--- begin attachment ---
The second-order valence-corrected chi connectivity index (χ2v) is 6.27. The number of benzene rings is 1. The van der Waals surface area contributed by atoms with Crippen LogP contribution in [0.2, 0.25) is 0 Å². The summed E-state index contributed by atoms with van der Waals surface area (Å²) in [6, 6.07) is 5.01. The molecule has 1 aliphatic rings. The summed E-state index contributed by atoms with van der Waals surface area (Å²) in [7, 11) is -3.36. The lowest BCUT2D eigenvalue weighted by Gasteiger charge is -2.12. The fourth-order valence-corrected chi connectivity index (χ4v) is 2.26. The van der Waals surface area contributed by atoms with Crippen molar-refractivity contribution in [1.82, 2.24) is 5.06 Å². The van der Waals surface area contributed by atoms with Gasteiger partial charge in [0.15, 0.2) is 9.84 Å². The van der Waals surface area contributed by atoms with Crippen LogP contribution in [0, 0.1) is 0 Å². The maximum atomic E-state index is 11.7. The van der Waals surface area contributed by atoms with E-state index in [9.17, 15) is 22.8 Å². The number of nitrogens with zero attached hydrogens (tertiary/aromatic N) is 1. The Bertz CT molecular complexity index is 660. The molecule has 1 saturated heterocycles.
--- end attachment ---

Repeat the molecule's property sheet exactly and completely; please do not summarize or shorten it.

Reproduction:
The second-order valence-corrected chi connectivity index (χ2v) is 6.27. The number of benzene rings is 1. The van der Waals surface area contributed by atoms with Crippen LogP contribution in [0.2, 0.25) is 0 Å². The summed E-state index contributed by atoms with van der Waals surface area (Å²) in [6, 6.07) is 5.01. The molecule has 1 aliphatic rings. The summed E-state index contributed by atoms with van der Waals surface area (Å²) in [7, 11) is -3.36. The lowest BCUT2D eigenvalue weighted by Gasteiger charge is -2.12. The fourth-order valence-corrected chi connectivity index (χ4v) is 2.26. The van der Waals surface area contributed by atoms with Crippen molar-refractivity contribution in [1.82, 2.24) is 5.06 Å². The van der Waals surface area contributed by atoms with Gasteiger partial charge in [0.15, 0.2) is 9.84 Å². The van der Waals surface area contributed by atoms with Crippen LogP contribution in [0, 0.1) is 0 Å². The maximum atomic E-state index is 11.7. The van der Waals surface area contributed by atoms with E-state index in [9.17, 15) is 22.8 Å². The number of nitrogens with zero attached hydrogens (tertiary/aromatic N) is 1. The Bertz CT molecular complexity index is 660. The molecule has 1 saturated heterocycles.